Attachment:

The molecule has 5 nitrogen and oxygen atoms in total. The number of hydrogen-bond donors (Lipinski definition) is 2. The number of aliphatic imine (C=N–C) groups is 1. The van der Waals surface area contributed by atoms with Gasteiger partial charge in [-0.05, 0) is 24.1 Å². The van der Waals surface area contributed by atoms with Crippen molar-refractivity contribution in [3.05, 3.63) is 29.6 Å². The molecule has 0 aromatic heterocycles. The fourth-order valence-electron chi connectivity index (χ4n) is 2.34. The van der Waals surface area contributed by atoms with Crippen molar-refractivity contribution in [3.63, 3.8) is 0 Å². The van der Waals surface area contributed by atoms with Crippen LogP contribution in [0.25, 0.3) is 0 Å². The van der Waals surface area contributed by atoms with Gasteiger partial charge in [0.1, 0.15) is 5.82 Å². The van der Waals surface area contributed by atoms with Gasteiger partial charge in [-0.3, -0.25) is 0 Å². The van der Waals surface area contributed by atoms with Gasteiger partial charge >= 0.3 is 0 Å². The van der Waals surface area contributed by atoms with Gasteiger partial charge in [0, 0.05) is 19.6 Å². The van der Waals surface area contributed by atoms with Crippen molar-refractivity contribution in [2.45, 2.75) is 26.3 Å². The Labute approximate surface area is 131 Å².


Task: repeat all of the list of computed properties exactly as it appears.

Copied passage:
The molecule has 5 nitrogen and oxygen atoms in total. The number of hydrogen-bond donors (Lipinski definition) is 2. The number of aliphatic imine (C=N–C) groups is 1. The van der Waals surface area contributed by atoms with Gasteiger partial charge in [-0.05, 0) is 24.1 Å². The van der Waals surface area contributed by atoms with Crippen molar-refractivity contribution in [3.05, 3.63) is 29.6 Å². The molecule has 0 aromatic heterocycles. The fourth-order valence-electron chi connectivity index (χ4n) is 2.34. The van der Waals surface area contributed by atoms with Crippen molar-refractivity contribution in [3.63, 3.8) is 0 Å². The van der Waals surface area contributed by atoms with Crippen LogP contribution in [0.25, 0.3) is 0 Å². The van der Waals surface area contributed by atoms with Gasteiger partial charge in [0.1, 0.15) is 5.82 Å². The van der Waals surface area contributed by atoms with Gasteiger partial charge in [-0.3, -0.25) is 0 Å². The van der Waals surface area contributed by atoms with Gasteiger partial charge >= 0.3 is 0 Å². The van der Waals surface area contributed by atoms with Gasteiger partial charge in [0, 0.05) is 19.6 Å². The van der Waals surface area contributed by atoms with Crippen molar-refractivity contribution in [2.45, 2.75) is 26.3 Å². The Labute approximate surface area is 131 Å².